A new report from the Canadian Domestic Homicide Prevention Initiative with Vulnerable Populations (CDHPIVP) is a painful reminder that domestic violence is a major social, criminal and public health issue that affects thousands of Canadians every day.
Based on work from a Social Science and Humanities Research Council grant developed jointly by Myrna Dawson, Director of University of Guelph’s Centre for the Study of Social and Legal Responses to Violence, and Peter Jaffe, Academic Director of Western University’s Centre for Research & Education on Violence against Women & Children (CREVAWC), the report – titled One is Too Many: Trends and Patterns in Domestic Homicides in Canada 2010-2015 – explores hundreds of domestic homicides using public record information available from court decisions and media reports.
Specifically, the new CDHPIVP report focuses on four vulnerable populations who appear to be at greater risk of domestic homicide due to historical oppression and/or lack of access to resources because of isolation through various factors such as geography, language, culture, age and poverty. These four vulnerable populations are as follows:
1. Indigenous populations;
2. immigrant and refugee populations;
3. rural, remote, and northern populations; and
4. children killed in the context of domestic violence.
“Each of these populations experience factors that greatly enhance their vulnerability to domestic violence and homicide and exacerbate the negative mental and physical health consequences of violence,” says Dawson, who serves as CDHPIVP Co-Director. “These groups face greater challenges in finding services and safety.”
Key statistics and findings from One is Too Many: Trends and Patterns in Domestic Homicides in Canada 2010-2015 include:
• From 2010-2015 in Canada, there were 418 cases of domestic homicide involving 476 victims. There were 427 adult victims (90%) and 49 victims aged 17 and younger (10%).
• Females comprised 79 percent of the adult victims and males were 21 percent of adult victims. Among child victims, females represented 53 percent of the victims and males were 47 percent of victims.
• The majority of adult victims were 25 to 34 years of age (28%). The average age was 39 years. Among child victims, ages ranged from less than one year to 13 years old, with an average age of six years.
• There were 443 accused identified in the 418 cases of domestic homicide. The majority of accused were male (86%). Of the 443 accused, 21 percent committed suicide and another seven percent attempted suicide following the homicide.
• The majority of the accused were aged 25 to 34 years (25%) with an average age of 40 years.
• The majority of victims were in a current intimate relationship with the accused (61%) and 26 percent were separated or estranged.
• Among 61 percent of cases in which the victim and accused were in a current relationship, 21 percent had evidence that separation was imminent or pending. Of those, the majority involved female victims and male accused (91%).
• Thirty-seven children were killed within the context of the domestic homicide; 70 percent were biological children of the victim and/or accused and 24 percent involved stepchildren.
• In the 418 cases, 13 percent involved the homicide of third parties, such as family members, neighbours, new partners, or other bystanders.
• When information was known, most victims died as a result of stabbing (38%), following by shooting (24%), strangulation (11%) or beating (11%).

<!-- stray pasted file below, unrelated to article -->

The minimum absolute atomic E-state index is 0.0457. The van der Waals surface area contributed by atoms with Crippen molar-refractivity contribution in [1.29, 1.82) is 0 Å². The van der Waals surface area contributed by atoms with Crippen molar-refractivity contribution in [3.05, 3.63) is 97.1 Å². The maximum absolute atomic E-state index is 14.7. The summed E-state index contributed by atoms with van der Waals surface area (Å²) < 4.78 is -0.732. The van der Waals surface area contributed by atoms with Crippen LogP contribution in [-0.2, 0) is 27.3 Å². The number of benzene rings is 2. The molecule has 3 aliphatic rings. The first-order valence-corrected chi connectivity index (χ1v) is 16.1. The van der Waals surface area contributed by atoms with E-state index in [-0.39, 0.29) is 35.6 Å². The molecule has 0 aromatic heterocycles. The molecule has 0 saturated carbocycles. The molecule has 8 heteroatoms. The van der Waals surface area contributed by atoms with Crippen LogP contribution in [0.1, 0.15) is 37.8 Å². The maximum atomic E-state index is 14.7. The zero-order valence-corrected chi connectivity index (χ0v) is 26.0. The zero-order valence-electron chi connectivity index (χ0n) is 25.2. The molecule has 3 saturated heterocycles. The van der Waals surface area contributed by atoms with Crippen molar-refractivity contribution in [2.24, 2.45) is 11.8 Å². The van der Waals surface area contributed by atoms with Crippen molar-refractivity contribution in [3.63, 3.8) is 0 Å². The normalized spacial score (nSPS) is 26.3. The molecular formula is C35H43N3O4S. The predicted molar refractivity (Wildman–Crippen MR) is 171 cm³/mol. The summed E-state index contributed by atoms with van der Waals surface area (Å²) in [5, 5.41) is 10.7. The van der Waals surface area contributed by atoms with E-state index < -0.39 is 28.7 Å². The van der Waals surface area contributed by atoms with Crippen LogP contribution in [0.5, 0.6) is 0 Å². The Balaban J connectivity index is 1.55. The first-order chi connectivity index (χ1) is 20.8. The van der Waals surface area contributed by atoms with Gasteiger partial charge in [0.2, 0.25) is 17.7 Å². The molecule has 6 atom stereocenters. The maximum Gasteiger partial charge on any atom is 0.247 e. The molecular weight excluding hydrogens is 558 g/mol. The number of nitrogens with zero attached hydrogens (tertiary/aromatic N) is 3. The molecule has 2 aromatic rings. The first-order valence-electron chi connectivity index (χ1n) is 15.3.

• Most victims were killed in the home that they shared with the accused (44%), in their own home (19%), or the home of the accused (10%).
• Second-degree murder was the most common initial charge laid (50%) followed by first degree murder charges (37%), manslaughter charges (7%), and other charges related to the homicide (2%; e.g., criminal negligence causing death, accessory after the fact, failure to provide the necessities of life).
• There were 253 domestic homicide victims (53%) that were identified as belonging to one or more of the four populations being focused on in the CDHPIVP, including Indigenous, immigrant/refugee, and rural, remote and northern populations as well as children killed in the context of domestic violence.
Future CDHPIVP reports will help identify and inform priorities for future practice, policy, and research while the overall mission of CDHPIVP is to develop and implement more nuanced and appropriate population-specific, culturally-informed practices and policies.
“Our growing knowledge base needs to be translated into action in the field to support victims and service providers to assess and manage risk as well as promote safety planning,” says Jaffe, who also serves as CDHPIVP Co-Director. “The challenge across the country is realizing these goals for vulnerable populations in a manner that addresses existing inequities and increases access to resources and services.”
For more information, please contact the researchers.
Myrna Dawson can be contacted directly via email at email@example.com
Peter Jaffe can be contact at 519-661-2018 or vi email at firstname.lastname@example.org
MEDIA CONTACT: Jeff Renaud, Senior Media Relations Officer, 519-661-2111, ext. 85165, 519-520-7281 (mobile), email@example.com, @jeffrenaud99
Western University delivers an academic experience second to none. Since 1878, The Western Experience has combined academic excellence with life-long opportunities for intellectual, social and cultural growth in order to better serve our communities. Our research excellence expands knowledge and drives discovery with real-world application. Western attracts individuals with a broad worldview, seeking to study, influence and lead in the international community.